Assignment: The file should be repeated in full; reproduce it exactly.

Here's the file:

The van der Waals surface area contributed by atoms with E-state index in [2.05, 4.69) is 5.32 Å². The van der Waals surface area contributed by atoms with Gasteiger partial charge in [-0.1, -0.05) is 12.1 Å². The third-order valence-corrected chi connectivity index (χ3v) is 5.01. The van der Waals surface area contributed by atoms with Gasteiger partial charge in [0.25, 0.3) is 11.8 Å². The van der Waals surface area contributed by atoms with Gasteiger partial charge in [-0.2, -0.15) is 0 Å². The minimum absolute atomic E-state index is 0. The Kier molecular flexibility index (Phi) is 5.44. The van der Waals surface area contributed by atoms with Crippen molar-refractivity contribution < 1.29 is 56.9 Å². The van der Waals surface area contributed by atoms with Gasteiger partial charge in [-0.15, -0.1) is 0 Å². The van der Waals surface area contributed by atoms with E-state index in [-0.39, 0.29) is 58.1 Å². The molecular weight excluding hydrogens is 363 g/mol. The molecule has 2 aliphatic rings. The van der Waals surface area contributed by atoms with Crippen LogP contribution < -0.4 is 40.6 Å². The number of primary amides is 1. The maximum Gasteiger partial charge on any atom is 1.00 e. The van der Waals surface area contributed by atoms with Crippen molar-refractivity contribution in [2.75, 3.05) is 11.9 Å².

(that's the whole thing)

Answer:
The van der Waals surface area contributed by atoms with E-state index in [2.05, 4.69) is 5.32 Å². The van der Waals surface area contributed by atoms with Gasteiger partial charge in [-0.1, -0.05) is 12.1 Å². The third-order valence-corrected chi connectivity index (χ3v) is 5.01. The van der Waals surface area contributed by atoms with Gasteiger partial charge in [0.25, 0.3) is 11.8 Å². The van der Waals surface area contributed by atoms with Gasteiger partial charge in [-0.2, -0.15) is 0 Å². The minimum absolute atomic E-state index is 0. The Kier molecular flexibility index (Phi) is 5.44. The van der Waals surface area contributed by atoms with Crippen molar-refractivity contribution < 1.29 is 56.9 Å². The van der Waals surface area contributed by atoms with Gasteiger partial charge in [-0.15, -0.1) is 0 Å². The van der Waals surface area contributed by atoms with E-state index in [-0.39, 0.29) is 58.1 Å². The molecular weight excluding hydrogens is 363 g/mol. The molecule has 2 aliphatic rings. The van der Waals surface area contributed by atoms with Crippen LogP contribution < -0.4 is 40.6 Å². The number of primary amides is 1. The maximum Gasteiger partial charge on any atom is 1.00 e. The van der Waals surface area contributed by atoms with Crippen molar-refractivity contribution in [2.75, 3.05) is 11.9 Å².